It’s a dancing elephant of a movie. It has a few decent moves, but you’d never call it light on its feet.
The myth of Slender Man is a fascinating modern urban legend. It was created by Eric Knudsen (also known as “Victor Surge”) in 2009 as a “creepypasta” internet meme—sort of the tech age equivalent of ghost stories told around a bonfire. The best horror visions gain a life of their own in the viral age, spreading through email, message boards, Reddit, and sites dedicated to stories designed to keep teenagers up at night. The one about the Slender Man is little more than an update of the boogeyman legend with a bit of kidnapping thrown in to capitalize on stories of missing children. He is a humanoid, faceless, often-suited figure who demands sacrifice and steals little ones, sometimes offering another plane of happiness with him, sometimes pure horror. And the legend of the Slender Man became so prominent that it even allegedly contributed to a real-life attempted murder, chronicled in the documentary “Beware the Slenderman.”
The above intro and a lot of other material you could read or watch about Slender Man is more interesting than the horror movie that would inevitably be made about him, released today by Sony. It’s not that “Slender Man” the movie is abysmal, but those unfamiliar with the legend are likely to walk out wondering what all the fuss is about. Director Sylvain White’s controversial film (one could argue the movie going forward at all was in bad taste given the real-life violence associated with the character) has some visual language that elevates it above some recent, hideously made horror films (looking at you, “Truth or Dare”), but it has so little to say about the internet phenomenon, being a teenage girl in the ‘10s, the boogeyman, the weird sounds cicadas make, you name it. Sporadically, one can see the movie that “Slender Man” could have been, but it disappears like the title character’s victims.
“Slender Man” has a set-up reminiscent of “The Ring” (or “Ringu,” if you’re old school) in that four high school friends watch a cursed video online that’s meant to summon the titular character. It’s not long before they’re hearing and seeing things, particularly when they get close to a tree-lined area that one has to presume is called Creepy Woods. First, the fragile Katie (Annalise Basso) disappears, leading the other three friends into heightened states of panic as to where their friend went and how to get her back. Wren (Joey King) convinces the other two, Chloe (Jaz Sinclair) and Hallie (Julia Goldani Telles), to go into the woods to “sacrifice something they love” to get Katie back. This goes predictably poorly.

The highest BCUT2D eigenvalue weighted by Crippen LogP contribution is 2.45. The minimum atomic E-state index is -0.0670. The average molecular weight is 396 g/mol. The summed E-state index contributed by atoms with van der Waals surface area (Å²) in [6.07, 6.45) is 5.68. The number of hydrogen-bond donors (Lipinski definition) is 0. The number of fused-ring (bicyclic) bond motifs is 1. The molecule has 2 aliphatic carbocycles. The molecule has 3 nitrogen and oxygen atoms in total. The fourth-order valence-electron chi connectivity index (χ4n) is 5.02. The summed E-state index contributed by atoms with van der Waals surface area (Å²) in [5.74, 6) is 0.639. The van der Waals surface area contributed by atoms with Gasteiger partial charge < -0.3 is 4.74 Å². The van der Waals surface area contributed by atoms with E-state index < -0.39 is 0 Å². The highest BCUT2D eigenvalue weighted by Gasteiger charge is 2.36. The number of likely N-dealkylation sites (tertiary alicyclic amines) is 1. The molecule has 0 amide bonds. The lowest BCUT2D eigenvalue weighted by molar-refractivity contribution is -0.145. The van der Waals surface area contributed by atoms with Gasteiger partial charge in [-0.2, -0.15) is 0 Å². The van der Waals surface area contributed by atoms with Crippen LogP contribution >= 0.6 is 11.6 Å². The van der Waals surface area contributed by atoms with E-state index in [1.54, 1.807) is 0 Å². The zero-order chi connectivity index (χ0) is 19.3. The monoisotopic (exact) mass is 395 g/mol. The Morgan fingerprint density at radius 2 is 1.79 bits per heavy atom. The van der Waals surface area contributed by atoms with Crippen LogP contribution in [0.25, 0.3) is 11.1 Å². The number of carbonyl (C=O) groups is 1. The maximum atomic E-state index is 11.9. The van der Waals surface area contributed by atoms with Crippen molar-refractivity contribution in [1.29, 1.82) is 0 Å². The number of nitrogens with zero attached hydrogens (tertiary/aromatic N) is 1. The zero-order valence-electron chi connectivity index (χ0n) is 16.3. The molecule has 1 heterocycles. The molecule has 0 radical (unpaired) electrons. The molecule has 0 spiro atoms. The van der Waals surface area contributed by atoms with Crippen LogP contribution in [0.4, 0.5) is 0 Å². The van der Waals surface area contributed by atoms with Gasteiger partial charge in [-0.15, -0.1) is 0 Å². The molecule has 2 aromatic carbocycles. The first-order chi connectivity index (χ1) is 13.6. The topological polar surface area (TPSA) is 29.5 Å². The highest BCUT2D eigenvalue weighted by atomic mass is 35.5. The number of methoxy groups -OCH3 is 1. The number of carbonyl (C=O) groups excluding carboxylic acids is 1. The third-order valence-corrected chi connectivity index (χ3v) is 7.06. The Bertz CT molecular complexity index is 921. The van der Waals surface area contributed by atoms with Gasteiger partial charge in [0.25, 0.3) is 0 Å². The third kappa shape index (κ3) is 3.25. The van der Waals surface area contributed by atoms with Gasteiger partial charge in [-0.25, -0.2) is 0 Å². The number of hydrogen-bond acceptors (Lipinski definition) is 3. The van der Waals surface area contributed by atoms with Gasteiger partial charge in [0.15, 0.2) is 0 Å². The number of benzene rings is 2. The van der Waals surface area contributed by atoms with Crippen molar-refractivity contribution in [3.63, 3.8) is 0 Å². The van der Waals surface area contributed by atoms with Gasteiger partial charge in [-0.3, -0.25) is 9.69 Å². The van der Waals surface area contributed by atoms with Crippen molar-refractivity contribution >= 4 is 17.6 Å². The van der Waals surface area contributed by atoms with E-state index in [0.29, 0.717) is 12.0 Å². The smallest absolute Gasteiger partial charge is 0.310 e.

Given that the very concept of “Slender Man” is that summoning him basically makes his victims go insane, you might think that the movie would be akin to a cinematic hallucination. It really should look like something from "Twin Peaks: The Return," if you think about it. The movie is certainly at its most interesting when it is unafraid to take some true risks, but those happen far too rarely. The best bits—a supernatural video call, a library sequence that plays with perspective—don’t resonate because they’re often expressed with flat filmmaking and acting.
This is one of those horror films that succumbs to so much bad movie logic, such as forcing the lead character to go on a date with a cute boy in the final act—after two of her friends have disappeared—and never allowing people to turn on lights when they walk into dark rooms. Speaking of that, even some of the interesting imagery in “Slender Man” is underlit, as if the producers were like, “OK, you can get a little weird here, but turn down the lights so we can’t really tell what’s going on.”
The way that the internet has enhanced the spreading of horror stories is a fascinating modern phenomenon, already chronicled in documentaries and even well-adapted into fiction in Syfy’s underrated “Channel Zero” series (an anthology in which each season is based on a creepypasta). As a fan of that show, urban legends, boogeyman movies, and the very concept of ghost stories going viral in the modern age, I should have been the exact right viewer for “Slender Man.” And yet my mind wandered to memories of better, similar films, and it was really only in the moments when "Slender Man" went terribly wrong that it grabbed my attention. After all, nothing is scarier than bad filmmaking.
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A tribute to Doris Day.